Before that, he had been a highly decorated lieutenant during the First World War. When he resigned his service in 1918, he had to decide how he wanted to shape his life in the future and decided to learn a trade.

The foundation of the Bauhaus school in 1919, shortly after the First World War, embodied a period of change in Germany.

The Bauhaus trademarks of concentrated design and simplicity offered Bogler the opportunity to say farewell to his familiar patterns of life and to embark on a new career path. Like so many of his generation, Bogler no longer wanted to follow his parents' lifestyle. He was also marked by the traumas of the battlefields and the horrors of war — just like the Bauhaus founder himself, Walter Gropius.

"One came from the trenches of battle to an impoverished country, the shame of the Treaty of Versailles still in the back of one's mind, and there was the need for stability and orientation," explained Brother Stephan during the tour of the monastery grounds.

Watch video 01:01

#DailyDrone: Haus am Horn, Weimar

Community origins

The name Bauhaus itself promised stability and orientation; it was inspired by the concept of "Bauhütte," which was a type of Medieval guild organization of stonemasons.

In the guiding principles of the Bauhaus, stress was placed on living and working together in a community and on projects, and not on a "genius cult." Craftsmen and artists were to collaborate and co-create works of art.

Bogler, who had experienced so much misery during the war, enjoyed the sense of community, the spirit of optimism and the positive energy at the Bauhaus. He loved the pottery workshop in which he worked, as well as being outdoors in nature. In 1925, he became commercial manager of the pottery workshop.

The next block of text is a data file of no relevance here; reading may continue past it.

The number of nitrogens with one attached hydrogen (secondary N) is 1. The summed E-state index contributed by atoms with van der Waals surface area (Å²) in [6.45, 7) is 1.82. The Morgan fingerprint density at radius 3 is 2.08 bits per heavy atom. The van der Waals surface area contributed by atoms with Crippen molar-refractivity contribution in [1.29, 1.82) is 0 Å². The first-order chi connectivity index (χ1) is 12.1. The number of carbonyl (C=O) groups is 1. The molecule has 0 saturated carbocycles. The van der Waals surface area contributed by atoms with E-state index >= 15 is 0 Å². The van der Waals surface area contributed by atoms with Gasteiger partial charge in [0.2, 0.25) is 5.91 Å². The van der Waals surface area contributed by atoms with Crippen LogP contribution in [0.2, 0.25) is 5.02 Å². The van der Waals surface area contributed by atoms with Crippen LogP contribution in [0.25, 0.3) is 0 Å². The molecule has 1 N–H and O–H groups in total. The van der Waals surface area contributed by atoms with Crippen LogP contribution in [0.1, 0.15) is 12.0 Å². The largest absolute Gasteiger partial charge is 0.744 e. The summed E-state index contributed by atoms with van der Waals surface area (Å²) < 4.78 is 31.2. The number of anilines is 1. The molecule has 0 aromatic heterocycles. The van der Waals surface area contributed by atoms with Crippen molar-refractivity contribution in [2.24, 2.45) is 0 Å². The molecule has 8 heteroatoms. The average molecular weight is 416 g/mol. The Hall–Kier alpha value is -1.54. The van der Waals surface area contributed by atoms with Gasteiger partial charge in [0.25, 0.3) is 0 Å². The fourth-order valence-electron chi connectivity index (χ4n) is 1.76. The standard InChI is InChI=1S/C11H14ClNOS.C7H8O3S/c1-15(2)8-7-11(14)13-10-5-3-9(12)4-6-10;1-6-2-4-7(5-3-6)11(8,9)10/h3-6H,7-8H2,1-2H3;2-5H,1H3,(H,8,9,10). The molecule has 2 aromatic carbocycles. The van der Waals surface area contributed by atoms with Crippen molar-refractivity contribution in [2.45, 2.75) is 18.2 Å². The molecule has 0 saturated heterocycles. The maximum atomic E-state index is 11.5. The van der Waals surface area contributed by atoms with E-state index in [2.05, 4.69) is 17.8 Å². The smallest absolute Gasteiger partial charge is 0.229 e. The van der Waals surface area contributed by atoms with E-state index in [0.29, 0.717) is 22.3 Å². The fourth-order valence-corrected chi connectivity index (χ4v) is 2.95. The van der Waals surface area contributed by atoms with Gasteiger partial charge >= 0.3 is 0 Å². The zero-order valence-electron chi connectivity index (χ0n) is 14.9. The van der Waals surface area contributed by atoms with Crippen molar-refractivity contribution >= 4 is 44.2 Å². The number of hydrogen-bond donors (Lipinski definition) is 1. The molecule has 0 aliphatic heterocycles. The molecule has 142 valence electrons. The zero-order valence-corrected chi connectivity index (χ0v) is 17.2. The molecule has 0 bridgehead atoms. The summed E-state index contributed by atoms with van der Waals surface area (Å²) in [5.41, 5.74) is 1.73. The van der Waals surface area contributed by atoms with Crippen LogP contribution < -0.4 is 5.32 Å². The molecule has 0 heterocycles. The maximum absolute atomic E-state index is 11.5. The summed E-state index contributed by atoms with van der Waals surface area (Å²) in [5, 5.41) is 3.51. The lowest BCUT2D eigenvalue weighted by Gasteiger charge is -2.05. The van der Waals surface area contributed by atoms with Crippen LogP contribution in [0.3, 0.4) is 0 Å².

Bogler cup (DW/S. Oelze)

The Bogler cup is a handmade work

Man of the cloth

The turning point in his life was the sudden death of his wife, with this tragic stroke of fate leading the potter Bogler to join the Benedictine Order, seeking a life in community that was even more intense than at the Bauhaus.

He quickly became interested in the "liturgical movement," which was gaining more ground in the post-war years. After all, it was not only the Bauhaus, but also the Catholic Church, that aimed to try out new ways to get people more actively involved in the liturgy. During that period, Maria Laach was regarded as an important center of the liturgical movement. Bogler moved there from Weimar on January 4, 1927.

Yet Bogler did not quite leave his Bauhaus past behind. Not only did he set up the ceramic workshops at Maria Laach, he also persuaded Walter Gropius, Marcel Breuer and other Bauhaus colleagues to design a building wing for the monastery.

Maria Laach guesthouse (DW/S. Oelze)

Those who stay as guests overnight at Maria Laach, stay in this Bauhaus design

Nowadays, anyone who visits Maria Laach as a guest for the night will stay in a Bauhaus Gesamtkunstwerk. From the door handle to the stair railing to the ceiling light, it's all Bauhaus, designed in 1931 by Weber, Breuer and Gropius. "The original windows can still be viewed there. Even the curtains have a fixed design, with them reflecting the design of the windows," explained Oppermann.

Recognizing Bauhaus and religion

2019 was the year of the 100th anniversary of Bauhaus. It was celebrated in many different events, yet the link between religion and Bauhaus hardly played a role.

In response, Oppermann has curated an exhibition focusing on Theodor Bogler that celebrates the forgotten ceramist monk and his colleague Otto Lindig with some 500 objects. These were central to a life dedicated to change and renewal.

The exhibition on Theodor Bogler runs through February 20, 2020.

DW recommends

Audios and videos on the topic